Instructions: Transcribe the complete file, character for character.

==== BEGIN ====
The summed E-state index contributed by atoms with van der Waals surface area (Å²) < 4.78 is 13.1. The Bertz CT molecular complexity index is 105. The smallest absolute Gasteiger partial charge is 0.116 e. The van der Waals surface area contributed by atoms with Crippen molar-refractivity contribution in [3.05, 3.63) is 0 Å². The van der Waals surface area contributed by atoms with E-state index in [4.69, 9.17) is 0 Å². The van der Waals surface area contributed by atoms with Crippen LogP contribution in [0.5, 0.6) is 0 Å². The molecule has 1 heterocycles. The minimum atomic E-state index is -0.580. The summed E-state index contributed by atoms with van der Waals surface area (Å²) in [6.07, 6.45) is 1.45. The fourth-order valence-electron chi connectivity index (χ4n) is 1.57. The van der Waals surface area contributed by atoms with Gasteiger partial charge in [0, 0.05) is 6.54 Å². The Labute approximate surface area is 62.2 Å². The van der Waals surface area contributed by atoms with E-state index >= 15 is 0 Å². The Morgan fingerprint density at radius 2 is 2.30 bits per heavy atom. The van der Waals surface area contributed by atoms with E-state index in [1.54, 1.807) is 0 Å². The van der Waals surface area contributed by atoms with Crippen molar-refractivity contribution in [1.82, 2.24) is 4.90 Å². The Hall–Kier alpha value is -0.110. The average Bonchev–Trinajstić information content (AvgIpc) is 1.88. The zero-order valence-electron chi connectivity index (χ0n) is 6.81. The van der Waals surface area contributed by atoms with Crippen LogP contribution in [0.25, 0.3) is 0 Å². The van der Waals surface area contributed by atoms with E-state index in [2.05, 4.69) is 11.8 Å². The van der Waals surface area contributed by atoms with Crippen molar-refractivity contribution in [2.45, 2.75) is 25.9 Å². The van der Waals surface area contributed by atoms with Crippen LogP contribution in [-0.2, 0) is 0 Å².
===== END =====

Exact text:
The summed E-state index contributed by atoms with van der Waals surface area (Å²) < 4.78 is 13.1. The Bertz CT molecular complexity index is 105. The smallest absolute Gasteiger partial charge is 0.116 e. The van der Waals surface area contributed by atoms with Crippen molar-refractivity contribution in [3.05, 3.63) is 0 Å². The van der Waals surface area contributed by atoms with E-state index in [4.69, 9.17) is 0 Å². The van der Waals surface area contributed by atoms with Crippen LogP contribution in [0.5, 0.6) is 0 Å². The molecule has 1 heterocycles. The minimum atomic E-state index is -0.580. The summed E-state index contributed by atoms with van der Waals surface area (Å²) in [6.07, 6.45) is 1.45. The fourth-order valence-electron chi connectivity index (χ4n) is 1.57. The van der Waals surface area contributed by atoms with Gasteiger partial charge in [0, 0.05) is 6.54 Å². The Labute approximate surface area is 62.2 Å². The van der Waals surface area contributed by atoms with E-state index >= 15 is 0 Å². The Morgan fingerprint density at radius 2 is 2.30 bits per heavy atom. The van der Waals surface area contributed by atoms with E-state index in [1.54, 1.807) is 0 Å². The van der Waals surface area contributed by atoms with Crippen molar-refractivity contribution in [1.82, 2.24) is 4.90 Å². The Hall–Kier alpha value is -0.110. The average Bonchev–Trinajstić information content (AvgIpc) is 1.88. The zero-order valence-electron chi connectivity index (χ0n) is 6.81. The van der Waals surface area contributed by atoms with Crippen LogP contribution in [0.25, 0.3) is 0 Å². The van der Waals surface area contributed by atoms with E-state index in [2.05, 4.69) is 11.8 Å². The van der Waals surface area contributed by atoms with Crippen molar-refractivity contribution in [2.45, 2.75) is 25.9 Å². The van der Waals surface area contributed by atoms with Crippen LogP contribution in [-0.2, 0) is 0 Å².